• Unnecessary Makeover: As noted above, some people prefer the pink dress Cinderella was going to wear to the ball - especially as it was her mother'snote . In a meta sense, fans feel this way about Cinderella getting depicted with blonde hair and a blue dress in the Disney Princess merchandise - rather than her strawberry blonde hair and silver-white dress in the film.
  • Values Dissonance: "Leave the sewing to the women". What's really weird in this case is that it's a lady mouse who says this after Jaq volunteers to do the sewing! Then some male mice are clearly shown sewing later on anyway, making the line even weirder.
  • Values Resonance: This story resonates with a lot of people who were raised by narcissists and abusive parents. Tremaine's exaggerated to show just how scary she is from Cinderella's point of view, since she has actual power. Cinderella outright defies her in private by being happy despite Tremaine's attempts to outright destroy her. While Cinderella needs more help than later Disney Princesses do in making her dreams come true, she does stand up for herself the first time her stepfamily forbids her from attending the ball, and also foils Lady Tremaine's schemes to prevent her from marrying Prince Charming — first by calling Bruno to chase away Lucifer, then by revealing to the Grand Duke that she has the other glass slipper.
  • What Do You Mean, It's Not Didactic?: According to this article, when the film first premiered in 1950, it's been thought a fashion allegory between Cinderella's Gorgeous Garment Generation from the tattered maidservant dress to the sparkly silver ballgown was about the transition from wartime austerity to full-time postwar glamour from Christian Dior's introduction of his "New Look" designs.
    Christian Dior: Now that Cinderella's fairy godmother no longer exists, the couturier must be the magician.
  • What Measure Is a Non-Badass?: Cinderella is generally used as the Ur-Example of the "weak, passive" Damsel in Distress Princess Classic that gets bashed in this feminist era. Snow White and Aurora tend to get more leeway since Snow White does flee from her abusive home life in her movie while Aurora was cursed with an enchanted sleep throughout most of hers, in addition to both films featuring some action sequences, even if they were performed by other characters, whereas the closest thing Cinderella has to one is the confrontations between Lucifer and the mice. And while Cinderella III: A Twist in Time does make her more action-oriented, it can be argued that the sequel is expanding on character traits that were already there in the first film - namely Cinderella's Silk Hiding Steel persona. Walt Disney himself felt that Cinderella was a strong character in her own way - noting that she didn't wait for her prince, "she went right over and got him".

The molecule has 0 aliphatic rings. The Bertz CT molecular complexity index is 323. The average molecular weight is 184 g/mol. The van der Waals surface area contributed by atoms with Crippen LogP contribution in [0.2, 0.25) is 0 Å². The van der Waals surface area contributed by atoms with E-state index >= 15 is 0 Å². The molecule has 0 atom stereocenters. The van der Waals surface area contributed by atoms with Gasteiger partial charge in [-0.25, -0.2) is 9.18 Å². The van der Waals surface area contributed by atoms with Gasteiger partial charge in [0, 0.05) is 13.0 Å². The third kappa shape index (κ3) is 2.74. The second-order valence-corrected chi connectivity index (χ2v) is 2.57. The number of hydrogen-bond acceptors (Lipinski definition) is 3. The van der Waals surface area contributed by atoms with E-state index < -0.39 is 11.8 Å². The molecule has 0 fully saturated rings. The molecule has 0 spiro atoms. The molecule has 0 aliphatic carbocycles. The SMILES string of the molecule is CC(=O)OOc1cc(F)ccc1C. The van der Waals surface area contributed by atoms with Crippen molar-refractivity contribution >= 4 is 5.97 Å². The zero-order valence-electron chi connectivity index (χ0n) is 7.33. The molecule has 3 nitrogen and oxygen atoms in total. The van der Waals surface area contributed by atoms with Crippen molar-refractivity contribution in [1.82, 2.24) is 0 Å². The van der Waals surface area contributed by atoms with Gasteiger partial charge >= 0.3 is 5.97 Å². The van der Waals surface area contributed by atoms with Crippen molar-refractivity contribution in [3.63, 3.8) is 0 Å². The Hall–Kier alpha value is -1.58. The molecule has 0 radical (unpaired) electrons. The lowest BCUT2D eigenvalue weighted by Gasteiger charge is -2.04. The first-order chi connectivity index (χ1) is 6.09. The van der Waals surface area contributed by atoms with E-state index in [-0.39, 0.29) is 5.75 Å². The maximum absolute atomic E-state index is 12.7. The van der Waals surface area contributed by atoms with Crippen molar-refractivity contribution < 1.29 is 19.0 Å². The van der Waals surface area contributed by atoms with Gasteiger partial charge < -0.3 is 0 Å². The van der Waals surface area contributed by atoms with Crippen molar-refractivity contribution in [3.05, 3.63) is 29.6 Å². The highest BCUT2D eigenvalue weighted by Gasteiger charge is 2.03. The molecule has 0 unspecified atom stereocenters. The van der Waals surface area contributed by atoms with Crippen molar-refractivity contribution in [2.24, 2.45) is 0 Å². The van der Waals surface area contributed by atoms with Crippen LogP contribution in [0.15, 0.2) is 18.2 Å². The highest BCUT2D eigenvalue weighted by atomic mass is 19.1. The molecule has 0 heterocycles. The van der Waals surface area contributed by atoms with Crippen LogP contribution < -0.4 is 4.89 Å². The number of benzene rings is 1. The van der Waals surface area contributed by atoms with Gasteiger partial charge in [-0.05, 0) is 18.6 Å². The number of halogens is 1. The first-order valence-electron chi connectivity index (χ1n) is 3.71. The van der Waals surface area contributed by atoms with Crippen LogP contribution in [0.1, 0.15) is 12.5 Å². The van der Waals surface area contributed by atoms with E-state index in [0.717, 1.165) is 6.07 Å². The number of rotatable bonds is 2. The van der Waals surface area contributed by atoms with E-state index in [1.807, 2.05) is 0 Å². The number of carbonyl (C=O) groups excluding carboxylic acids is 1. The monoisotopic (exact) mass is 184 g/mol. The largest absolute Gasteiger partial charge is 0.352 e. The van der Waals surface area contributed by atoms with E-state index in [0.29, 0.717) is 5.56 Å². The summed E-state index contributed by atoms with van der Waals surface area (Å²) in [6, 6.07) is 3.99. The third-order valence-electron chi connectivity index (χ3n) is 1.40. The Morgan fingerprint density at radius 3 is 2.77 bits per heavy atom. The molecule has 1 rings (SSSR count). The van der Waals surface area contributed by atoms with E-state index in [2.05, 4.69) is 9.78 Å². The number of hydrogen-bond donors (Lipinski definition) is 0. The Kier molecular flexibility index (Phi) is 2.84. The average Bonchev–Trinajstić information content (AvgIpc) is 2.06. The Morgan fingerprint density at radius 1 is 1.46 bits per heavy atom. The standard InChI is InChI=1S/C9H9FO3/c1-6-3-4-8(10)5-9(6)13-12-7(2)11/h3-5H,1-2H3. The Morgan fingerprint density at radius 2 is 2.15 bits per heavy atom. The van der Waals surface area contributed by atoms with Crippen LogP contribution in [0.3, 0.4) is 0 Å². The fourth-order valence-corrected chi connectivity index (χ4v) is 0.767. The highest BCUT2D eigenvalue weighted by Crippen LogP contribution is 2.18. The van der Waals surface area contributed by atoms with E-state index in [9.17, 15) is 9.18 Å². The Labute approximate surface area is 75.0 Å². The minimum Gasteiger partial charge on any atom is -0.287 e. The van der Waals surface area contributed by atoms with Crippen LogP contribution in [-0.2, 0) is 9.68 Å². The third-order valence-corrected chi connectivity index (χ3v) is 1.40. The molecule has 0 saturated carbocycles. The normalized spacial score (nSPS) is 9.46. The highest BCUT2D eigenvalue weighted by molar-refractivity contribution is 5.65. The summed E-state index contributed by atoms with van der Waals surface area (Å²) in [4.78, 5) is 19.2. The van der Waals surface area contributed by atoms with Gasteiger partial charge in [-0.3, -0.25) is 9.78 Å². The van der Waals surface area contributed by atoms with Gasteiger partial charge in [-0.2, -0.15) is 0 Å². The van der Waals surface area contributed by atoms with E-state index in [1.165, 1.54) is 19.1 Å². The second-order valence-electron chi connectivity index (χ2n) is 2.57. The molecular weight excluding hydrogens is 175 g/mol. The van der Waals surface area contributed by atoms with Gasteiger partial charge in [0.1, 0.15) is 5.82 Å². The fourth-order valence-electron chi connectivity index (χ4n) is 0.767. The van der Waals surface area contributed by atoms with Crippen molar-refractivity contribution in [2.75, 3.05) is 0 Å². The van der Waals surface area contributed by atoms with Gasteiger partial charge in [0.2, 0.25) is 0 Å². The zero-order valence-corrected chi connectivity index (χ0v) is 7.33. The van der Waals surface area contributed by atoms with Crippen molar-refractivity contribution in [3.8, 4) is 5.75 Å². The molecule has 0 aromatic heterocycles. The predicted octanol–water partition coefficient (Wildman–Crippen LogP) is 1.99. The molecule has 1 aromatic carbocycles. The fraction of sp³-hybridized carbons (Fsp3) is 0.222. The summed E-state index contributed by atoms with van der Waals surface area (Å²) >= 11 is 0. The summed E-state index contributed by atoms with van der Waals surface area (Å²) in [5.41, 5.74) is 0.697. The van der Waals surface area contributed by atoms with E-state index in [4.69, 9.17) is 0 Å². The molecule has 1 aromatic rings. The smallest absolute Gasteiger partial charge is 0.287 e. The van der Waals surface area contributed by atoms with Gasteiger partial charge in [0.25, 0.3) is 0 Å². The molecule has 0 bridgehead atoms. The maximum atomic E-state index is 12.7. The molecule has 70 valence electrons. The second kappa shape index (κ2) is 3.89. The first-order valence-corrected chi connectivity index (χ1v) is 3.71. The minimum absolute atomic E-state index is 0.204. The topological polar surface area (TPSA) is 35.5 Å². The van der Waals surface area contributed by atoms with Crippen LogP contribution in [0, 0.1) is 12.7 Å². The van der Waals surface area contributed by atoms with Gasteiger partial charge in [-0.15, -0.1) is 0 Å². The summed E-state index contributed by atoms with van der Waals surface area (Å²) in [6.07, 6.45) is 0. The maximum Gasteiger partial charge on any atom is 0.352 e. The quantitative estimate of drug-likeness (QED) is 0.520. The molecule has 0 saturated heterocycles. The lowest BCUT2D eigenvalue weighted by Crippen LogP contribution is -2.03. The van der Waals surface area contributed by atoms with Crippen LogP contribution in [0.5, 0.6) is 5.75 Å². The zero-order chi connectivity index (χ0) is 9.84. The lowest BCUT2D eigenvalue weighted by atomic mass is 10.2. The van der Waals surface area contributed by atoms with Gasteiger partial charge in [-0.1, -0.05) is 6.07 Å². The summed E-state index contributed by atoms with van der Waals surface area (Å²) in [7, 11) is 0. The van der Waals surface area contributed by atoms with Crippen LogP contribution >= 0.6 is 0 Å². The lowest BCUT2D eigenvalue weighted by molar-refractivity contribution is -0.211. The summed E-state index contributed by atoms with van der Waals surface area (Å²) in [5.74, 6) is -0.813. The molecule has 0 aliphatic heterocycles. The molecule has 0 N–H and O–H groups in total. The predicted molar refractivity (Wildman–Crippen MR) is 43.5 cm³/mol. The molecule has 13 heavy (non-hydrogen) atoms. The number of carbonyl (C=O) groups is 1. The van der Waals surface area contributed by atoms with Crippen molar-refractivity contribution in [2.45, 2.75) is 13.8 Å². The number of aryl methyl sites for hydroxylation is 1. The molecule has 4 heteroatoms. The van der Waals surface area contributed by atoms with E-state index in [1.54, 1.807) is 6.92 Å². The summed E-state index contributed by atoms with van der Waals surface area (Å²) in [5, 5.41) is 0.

• Win Back the Crowd: For the eight years since Bambi, Disney had fallen on hard times and been forced to put out cheaper package films that audiences were now seriously tired of. This film marked their return to more ambitious material and kicked off the studio's first big comeback.
  • The Woobie:
    • Cinderella of course. The Disney version actually increases her status in this category - with a cruel Hope Spot where her friends make a dress for her to wear to the ball, and it gets completely destroyed by the sisters. And her stepmother actively tries to prevent her from being with the prince once she discovers the truth.
    • The Grand Duke. The poor guy is a nervous wreck in many of the scenes that involve the possibility of something going wrong with the king's plan to get Prince Charming to marry (notable examples include how frantic he is when Cinderella flees the ball, how terrified he is when psyching himself up to tell the king that she's gone, and how upset he is when the slipper is broken.) It certainly doesn't help that the king gets rather murderous when things don't go his way.

Other versions

  • "Common Knowledge": Some people claim Perrault's slippers were fur (vair), not glass (verre) and/or offer the "fur slipper" as a restoration of the "real" Cinderella (Mercedes Lackey's Tales of the Five Hundred Kingdoms makes a nod to this). This is false — "vair" was an archaic word in Perrault's time.
  • Germans Love David Hasselhoff: The 1973 Czech/German version, 'Tři oříšky pro Popelku' ("Three Nuts for Cinderella" or "Three Wishes for Cinderella"), is highly beloved in countries like Germany, Slovakia, Norway, Ukraine etc. being shown annually as a Christmas special.
  • Narm Charm: In Norway, the above mentioned annual broadcasting of the Czech/German version is translated by a voice-over man, comically and yet charmingly changing the tone of his voice to fit the characters, both male and female. This version of the film is so popular in Norway around Christmas times that when the TV network one year decided to air the film without the voice-over, this resulted in a backlash with the audience demanding the voice-over back, the translator being considered about half of the film's charm.
    • The story behind the dub is quite interesting in its own right. Many years later, the guy who did the voice-over, an actor named Knut Risan, revealed in an interview that he'd actually been working on dubbing a different movie, when he was suddenly called in by the producer to do a voice-over translation for a movie he'd never even heard of. He was handed the script and essentially watched the movie for the first time while dubbing it. The entire thing only took a couple of hours.